The Chef with the Knife Tat­toos

mailife - - Contents - By RA­JAN SAMI Pho­tos SUP­PLIED

Ex­ec­u­tive Chef Ashim Singh cuts a lanky fig­ure in his kitchen whites, the sleeves of his uni­form rolled up to re­veal a smat­ter­ing of chef’s knives tat­tooed on his right fore­arm. “There’s also a butcher’s di­a­gram of beef cuts on my back,” he tells me as we sit in the Toko­riki Is­land Resort lounge in the Ma­manu­cas to talk food. The Nadi-born, Nau­sori-raised, globe-trot­ting chef picked up the Me­mento-es­que tat­toos on his culi­nary trav­els through Asia, the Pa­cific Isles and New Zealand over the past 20 plus years. They tell you a lot about his pri­or­i­ties: food isn’t just some­thing he does for a liv­ing, it’s his life. It’s this ob­ses­sive pas­sion with the nuts and bolts of cook­ing that saw him trade in ex­ec­u­tive po­si­tions in South East Asia and New Zealand where he led big teams in larger kitchens for some­thing that’s much more hands on. “I be­came a clip­board chef which I dis­liked im­mensely, it gave me no joy manag­ing large kitchens with 74 chefs cater­ing to 2000 peo­ple” he says. Ashim was ex­pand­ing his culi­nary reper­toire, hav­ing left Fiji and his Head Chef po­si­tion at Toko­riki Is­land Resort in 1997 at the age of 21 for greener pas­tures in New Zealand, then on­ward to Hong Kong, Dubai, Pa­pua New Guinea and Viet­nam. In an Al­chemist-wor­thy twist, Singh has found him­self right back where he started 21 years ago as a young man of 21. Toko­riki’s cur­rent owner An­drew Turn­bull (who, foodie sidebar, made his mil­lions bring­ing Chupa Chups lol­lipops to the masses) had only just ac­quired the thread-bare, half-star resort the year prior in 1995 on a whim. In the years since, An­drew and his de­sign-sa­vant wife Yvonne have trans­formed Toko­riki into what it is to­day ‘Trip Ad­vi­sor’s No. 1 Resort in Fiji’ for the fourth year in a row.

This ‘home­com­ing’ of a lo­cal boy done good, who’s been given the reigns (and carte blanche with the menus) at Toko­riki, is mon­u­men­tal for a num­ber of rea­sons. The Turn­bulls have long put the resort’s lo­cal staff as well as Fi­jian art and cul­ture front and cen­tre at Toko­riki – it’s part of what makes the place so cap­ti­vat­ing in a sea of cu­tand-paste looka­likes. Their faith in putting a global Fi­jian chef at the helm of the multi-award win­ning lux­ury resort’s kitchen and food experiences marks the dawn of a new era – one in which home grown tal­ent can fi­nally put their own distinctly Fi­jian stamp on the coun­try’s resort menus. At Toko­riki, Ashim is ap­proach­ing this in a mea­sured yet self-as­sured way – putting his own take on the Asia/Pa­cific Rim cui­sine-themed menu. He’s el­e­vated Fi­jian soul food sta­ples like ika vaka lolo and palusami to fine din­ing sta­tus. “We crisp the skin and gen­tly poach the fish in fresh co­conut milk in­stead of cook­ing it whole,” he says, of what has be­come one of the re­sorts most pop­u­lar lo­cal dishes. Moringa, a trend­ing su­per­food or sai­jan as it’s lo­cally known is pan­fried Ker­alan-style with grated co­conut and wrapped in a roti to ac­com­pany freshly caught walu. Only a chef raised in the is­lands could take a down­home in­gre­di­ent found in back­yards and put it on a resort menu. “We throw the drum­sticks from the sai­jan tree into our dhal here at the resort,” he says, adding: “It’s great for flavour.” Ashim caught the food and cook­ing bug in his early teens while study­ing agri­cul­tural science at school. This led him to grow­ing veg­eta­bles at home and sell­ing the sur­plus to neigh­bours. In his spare time, Ashim would help out with his fa­ther’s mo­bile cater­ing com­pany, cook­ing and sell­ing pop­u­lar lo­cal dishes like chop suey. To this day, he gets ex­cited about lo­cal pro­duce, which he is in­creas­ingly in­cor­po­rat­ing into the resort’s menus.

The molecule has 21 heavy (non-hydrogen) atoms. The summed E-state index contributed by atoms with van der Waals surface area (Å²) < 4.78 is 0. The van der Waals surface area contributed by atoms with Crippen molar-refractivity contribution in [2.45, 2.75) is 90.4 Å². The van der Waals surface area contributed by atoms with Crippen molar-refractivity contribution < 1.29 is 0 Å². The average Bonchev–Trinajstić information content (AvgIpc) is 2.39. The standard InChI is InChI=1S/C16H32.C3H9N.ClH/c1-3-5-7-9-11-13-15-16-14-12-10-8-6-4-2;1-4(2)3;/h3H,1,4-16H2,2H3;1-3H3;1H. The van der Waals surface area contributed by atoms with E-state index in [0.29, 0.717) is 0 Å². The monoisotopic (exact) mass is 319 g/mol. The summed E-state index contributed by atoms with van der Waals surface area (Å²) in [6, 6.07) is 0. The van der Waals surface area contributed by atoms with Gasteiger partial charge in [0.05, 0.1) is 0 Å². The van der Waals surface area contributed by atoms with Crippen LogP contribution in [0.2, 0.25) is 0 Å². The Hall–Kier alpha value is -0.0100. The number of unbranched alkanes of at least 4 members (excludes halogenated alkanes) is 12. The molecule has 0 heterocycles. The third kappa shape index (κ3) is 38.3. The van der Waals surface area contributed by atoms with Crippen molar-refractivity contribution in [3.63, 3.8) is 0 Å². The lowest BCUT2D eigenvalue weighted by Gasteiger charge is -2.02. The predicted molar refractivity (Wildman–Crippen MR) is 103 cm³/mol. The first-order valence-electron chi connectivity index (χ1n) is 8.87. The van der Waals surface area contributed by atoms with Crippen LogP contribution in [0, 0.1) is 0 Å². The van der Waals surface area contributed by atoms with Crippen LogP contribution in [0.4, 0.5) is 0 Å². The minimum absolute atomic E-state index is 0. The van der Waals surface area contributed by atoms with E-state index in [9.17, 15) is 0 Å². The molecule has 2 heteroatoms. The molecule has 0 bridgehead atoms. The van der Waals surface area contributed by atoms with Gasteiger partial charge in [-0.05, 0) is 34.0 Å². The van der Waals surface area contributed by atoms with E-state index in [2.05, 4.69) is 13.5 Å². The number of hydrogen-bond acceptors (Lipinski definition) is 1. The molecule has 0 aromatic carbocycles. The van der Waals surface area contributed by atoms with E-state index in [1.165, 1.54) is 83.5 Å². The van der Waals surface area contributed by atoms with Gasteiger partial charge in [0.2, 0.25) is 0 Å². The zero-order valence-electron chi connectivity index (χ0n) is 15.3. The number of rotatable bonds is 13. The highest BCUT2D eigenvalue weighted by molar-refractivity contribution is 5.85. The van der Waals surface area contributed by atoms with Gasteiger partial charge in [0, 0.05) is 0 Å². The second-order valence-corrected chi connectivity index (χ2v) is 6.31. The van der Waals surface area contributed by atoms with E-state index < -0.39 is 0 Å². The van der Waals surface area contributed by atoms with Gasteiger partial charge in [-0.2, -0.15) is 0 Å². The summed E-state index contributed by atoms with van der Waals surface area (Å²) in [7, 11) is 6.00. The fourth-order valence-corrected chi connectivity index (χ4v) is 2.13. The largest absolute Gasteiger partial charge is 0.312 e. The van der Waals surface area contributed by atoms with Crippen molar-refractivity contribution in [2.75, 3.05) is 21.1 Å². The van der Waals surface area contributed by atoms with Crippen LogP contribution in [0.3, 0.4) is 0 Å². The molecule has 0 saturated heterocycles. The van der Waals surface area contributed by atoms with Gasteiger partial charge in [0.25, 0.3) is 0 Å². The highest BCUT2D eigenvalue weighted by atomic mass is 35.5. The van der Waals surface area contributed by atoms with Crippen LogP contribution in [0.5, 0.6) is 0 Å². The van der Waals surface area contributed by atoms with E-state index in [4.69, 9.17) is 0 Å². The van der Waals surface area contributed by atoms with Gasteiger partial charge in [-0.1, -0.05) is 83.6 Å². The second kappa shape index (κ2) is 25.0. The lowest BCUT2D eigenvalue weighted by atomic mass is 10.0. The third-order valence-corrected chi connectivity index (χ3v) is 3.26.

In­flu­ences from Ashim’s South East Asian jaunts meet those from his Pa­cific her­itage in dishes like the crunchy heart of palm salad and palusami lasagne (taro leaves baked with co­conut cream lay­ers). “Ev­ery day there’s also a tra­di­tional Fi­jian curry on the menu,” he says. A fan of bold flavours, he likes to throw in a bit of fresh chilli to spice things up. In re­cent months, he has gone on a culi­nary odyssey of Thai­land where he hung out with a lo­cal chef friend in places where only Thai was spo­ken and where he tried a bunch of du­bi­ous un­men­tion­ables. But he did learn to cook re­ally spe­cific re­gional dishes from his friends’ grand­moth­ers, which will form some of the Thai-in­spired dishes com­ing up at the resort. His ear­lier stint at an ex­pat fre­quented Aussie steak­house in Hanoi ex­posed him to aro­matic Viet-flavours after hours. Late nights would end with early morn­ing bowls of steam­ing hot pho. At Toko­riki, these Viet­namese street food experiences trans­form into more re­fined dishes like the pho ga noo­dles in broth with crispy chicken and gar­lic pickle. Also on of­fer: a cus­tom seven-course Viet­namese de­gus­ta­tion that he’ll make upon re­quest. Next up, the chef is putting to­gether a cook­book show­cas­ing his sig­na­ture dishes for Toko­riki Is­land Resort that guests can take home and savour. He’s also look­ing at in­tro­duc­ing more lo­cal touches to the resort’s food experiences such as cook­ing on an open wood fire – “the way my mother and grand­mother used to”. He’s also con­sid­er­ing adding to his grow­ing num­ber of tat­toos. The sub­ject of his next one just hap­pens to be one of his favourite in­gre­di­ents: le­mons.


Chef Ash Singh

Toko­riki’s beach framed by palms

Kokoda Toko­riki style

Chef Ash with Aunty Raj & cousin Vinod Lal

Fish in lolo Toko­riki’s fa­mous Sandy Ice-Cream

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